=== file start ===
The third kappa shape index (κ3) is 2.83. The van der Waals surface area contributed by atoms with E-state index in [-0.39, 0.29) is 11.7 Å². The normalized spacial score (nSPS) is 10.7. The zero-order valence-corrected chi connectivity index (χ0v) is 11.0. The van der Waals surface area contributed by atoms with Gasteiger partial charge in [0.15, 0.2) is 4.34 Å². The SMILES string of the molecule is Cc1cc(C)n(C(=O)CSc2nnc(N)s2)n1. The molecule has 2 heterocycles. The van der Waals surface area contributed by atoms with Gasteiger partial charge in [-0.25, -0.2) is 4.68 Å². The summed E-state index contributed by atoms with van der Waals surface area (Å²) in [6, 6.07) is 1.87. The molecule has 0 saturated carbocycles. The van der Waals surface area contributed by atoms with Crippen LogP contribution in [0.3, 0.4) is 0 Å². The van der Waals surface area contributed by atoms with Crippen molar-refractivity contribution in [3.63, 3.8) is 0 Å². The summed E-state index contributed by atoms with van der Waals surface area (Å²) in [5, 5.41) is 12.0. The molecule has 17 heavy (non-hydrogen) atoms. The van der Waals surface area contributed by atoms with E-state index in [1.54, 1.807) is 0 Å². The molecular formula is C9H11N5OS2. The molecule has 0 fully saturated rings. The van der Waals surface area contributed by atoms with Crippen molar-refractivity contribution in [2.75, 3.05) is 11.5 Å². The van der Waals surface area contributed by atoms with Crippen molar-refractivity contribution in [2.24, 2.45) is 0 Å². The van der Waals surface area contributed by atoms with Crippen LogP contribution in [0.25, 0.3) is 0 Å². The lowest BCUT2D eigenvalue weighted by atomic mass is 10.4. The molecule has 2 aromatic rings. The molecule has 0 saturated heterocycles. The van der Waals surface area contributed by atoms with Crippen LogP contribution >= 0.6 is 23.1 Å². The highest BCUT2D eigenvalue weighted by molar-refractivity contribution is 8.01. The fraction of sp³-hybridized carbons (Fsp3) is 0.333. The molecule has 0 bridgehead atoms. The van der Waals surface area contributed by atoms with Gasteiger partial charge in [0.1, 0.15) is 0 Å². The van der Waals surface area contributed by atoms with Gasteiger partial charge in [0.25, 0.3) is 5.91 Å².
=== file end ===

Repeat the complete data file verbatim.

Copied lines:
The third kappa shape index (κ3) is 2.83. The van der Waals surface area contributed by atoms with E-state index in [-0.39, 0.29) is 11.7 Å². The normalized spacial score (nSPS) is 10.7. The zero-order valence-corrected chi connectivity index (χ0v) is 11.0. The van der Waals surface area contributed by atoms with Gasteiger partial charge in [0.15, 0.2) is 4.34 Å². The SMILES string of the molecule is Cc1cc(C)n(C(=O)CSc2nnc(N)s2)n1. The molecule has 2 heterocycles. The van der Waals surface area contributed by atoms with Gasteiger partial charge in [-0.25, -0.2) is 4.68 Å². The summed E-state index contributed by atoms with van der Waals surface area (Å²) in [6, 6.07) is 1.87. The molecule has 0 saturated carbocycles. The van der Waals surface area contributed by atoms with Crippen LogP contribution in [0.3, 0.4) is 0 Å². The van der Waals surface area contributed by atoms with Crippen molar-refractivity contribution in [3.63, 3.8) is 0 Å². The summed E-state index contributed by atoms with van der Waals surface area (Å²) in [5, 5.41) is 12.0. The molecule has 17 heavy (non-hydrogen) atoms. The van der Waals surface area contributed by atoms with E-state index in [1.54, 1.807) is 0 Å². The molecular formula is C9H11N5OS2. The molecule has 0 fully saturated rings. The van der Waals surface area contributed by atoms with Crippen molar-refractivity contribution in [2.75, 3.05) is 11.5 Å². The van der Waals surface area contributed by atoms with Crippen molar-refractivity contribution in [2.24, 2.45) is 0 Å². The van der Waals surface area contributed by atoms with Crippen LogP contribution in [0.25, 0.3) is 0 Å². The lowest BCUT2D eigenvalue weighted by atomic mass is 10.4. The molecule has 2 aromatic rings. The molecule has 0 saturated heterocycles. The van der Waals surface area contributed by atoms with Crippen LogP contribution >= 0.6 is 23.1 Å². The highest BCUT2D eigenvalue weighted by molar-refractivity contribution is 8.01. The fraction of sp³-hybridized carbons (Fsp3) is 0.333. The molecule has 0 bridgehead atoms. The van der Waals surface area contributed by atoms with Gasteiger partial charge in [0.1, 0.15) is 0 Å². The van der Waals surface area contributed by atoms with Gasteiger partial charge in [0.25, 0.3) is 5.91 Å².